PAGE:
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PROBAR Backpacking Meal Bars

Review of: PROBAR Meal Bars
manufactured by:
Philip Werner
Version:
1
Price:
2.50

Reviewed by:
Rating:
5
On August 12, 2016
Last modified:September 9, 2016

Summary:

The thing that makes PROBARS unique is that they're mixed together rather than baked, so you get all of their nutrients in raw, unadulterated form. This also makes them a lot moister than many other bars, so you don't have to drink as much to wash them down, or even stop when hiking to eat one.

PROBAR Meal Bars - I like them so much I buy them by the box
PROBAR Meal Bars – I like them so much I buy them by the box

PROBARS are excellent tasting and nutrition-packed way to snack on hiking and backpacking trips. I’ve been eating them for years and they’re a staple in my food bag. Made with 100% organic, certified NON-GMO ingredients like whole grains, nuts, and dried fruit, PROBARS are the way to go if you like to eat clean.

I like them so much, I buy PROBARS by the box ($25-$29/12 bars). They’re a lot less expensive that way. Otherwise, expect to pay $3 or more when you buy them individually.

Each three ounce PROBAR packs between 350-400 calories into a square 4″ x 4″ bar. When I’m hiking, I eat them when I feel the onset of a bonk, when my mind starts to get sluggish, before my body feels fatigued. After that I’m good to go for a few hours. At home, I frequently eat one for lunch for convenience, or before my strength workouts, because I know they’ll help power me through an intense sequence of exercises without upsetting my stomach.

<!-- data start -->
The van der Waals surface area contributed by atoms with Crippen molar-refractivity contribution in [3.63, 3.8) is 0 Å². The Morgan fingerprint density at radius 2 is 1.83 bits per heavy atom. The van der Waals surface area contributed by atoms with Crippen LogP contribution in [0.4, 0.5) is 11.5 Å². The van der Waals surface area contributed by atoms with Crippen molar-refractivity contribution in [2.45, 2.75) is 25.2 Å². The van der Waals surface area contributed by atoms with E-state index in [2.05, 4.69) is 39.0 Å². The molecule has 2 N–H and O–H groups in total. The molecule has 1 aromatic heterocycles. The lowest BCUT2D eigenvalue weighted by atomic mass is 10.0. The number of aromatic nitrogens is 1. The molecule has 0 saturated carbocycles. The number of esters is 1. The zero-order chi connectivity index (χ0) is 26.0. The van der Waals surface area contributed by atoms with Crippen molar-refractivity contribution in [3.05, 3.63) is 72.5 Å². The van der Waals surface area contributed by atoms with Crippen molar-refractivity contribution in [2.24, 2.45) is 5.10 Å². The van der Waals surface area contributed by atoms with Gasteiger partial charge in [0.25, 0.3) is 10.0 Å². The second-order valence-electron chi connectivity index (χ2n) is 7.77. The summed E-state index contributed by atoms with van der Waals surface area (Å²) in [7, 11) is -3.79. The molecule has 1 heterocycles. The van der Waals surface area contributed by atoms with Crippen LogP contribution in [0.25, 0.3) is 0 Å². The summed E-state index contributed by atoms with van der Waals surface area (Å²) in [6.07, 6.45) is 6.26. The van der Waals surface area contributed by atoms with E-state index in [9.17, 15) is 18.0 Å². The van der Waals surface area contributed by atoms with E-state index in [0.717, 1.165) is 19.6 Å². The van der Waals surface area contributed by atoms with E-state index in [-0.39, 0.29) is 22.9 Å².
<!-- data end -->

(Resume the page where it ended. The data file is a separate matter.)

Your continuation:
The thing that makes PROBARS unique is that they’re mixed together rather than baked, so you get all of their nutrients in raw, unadulterated form. This also makes them a lot moister than many other bars, so you don’t have to drink as much to wash them down, or even stop when hiking to eat one.

While PROBAR has come out with all kinds of new bars, protein bars, nut spreads and the like, I still. like their original MEAL bars the best, which are available in a wide variety of flavors.

Munching on a Superfood Slam PROBAR while climbing Mt Madison, NH
Munching on a Superfood Slam PROBAR while climbing Mt Madison, NH

My favorites are Superfood Slam which include acai berries, raspberries, dark chocolate and greens and have a slightly grassy flavor and Chocolate Coconut, which is a sweet and slightly crunchy. But there are many other flavors available and I buy variety packs to avoid burning out on any one flavor.

If you’ve never tried PROBARS, I suggest you check them out. I typically pack two per day in my food bag. I have already made a dent in the boxes pictured above, which only recently arrived at my house!

Disclosure: Philip Werner bought these PROBARS with his own funds and has been buying this product for years because he likes it so much. This post includes affiliate links. 

28 comments

  1. A Bonk? http://www.urbandictionary.com/define.php?term=bonk In Ireland its a double portion of french fries covered in curry sauce….. ;-)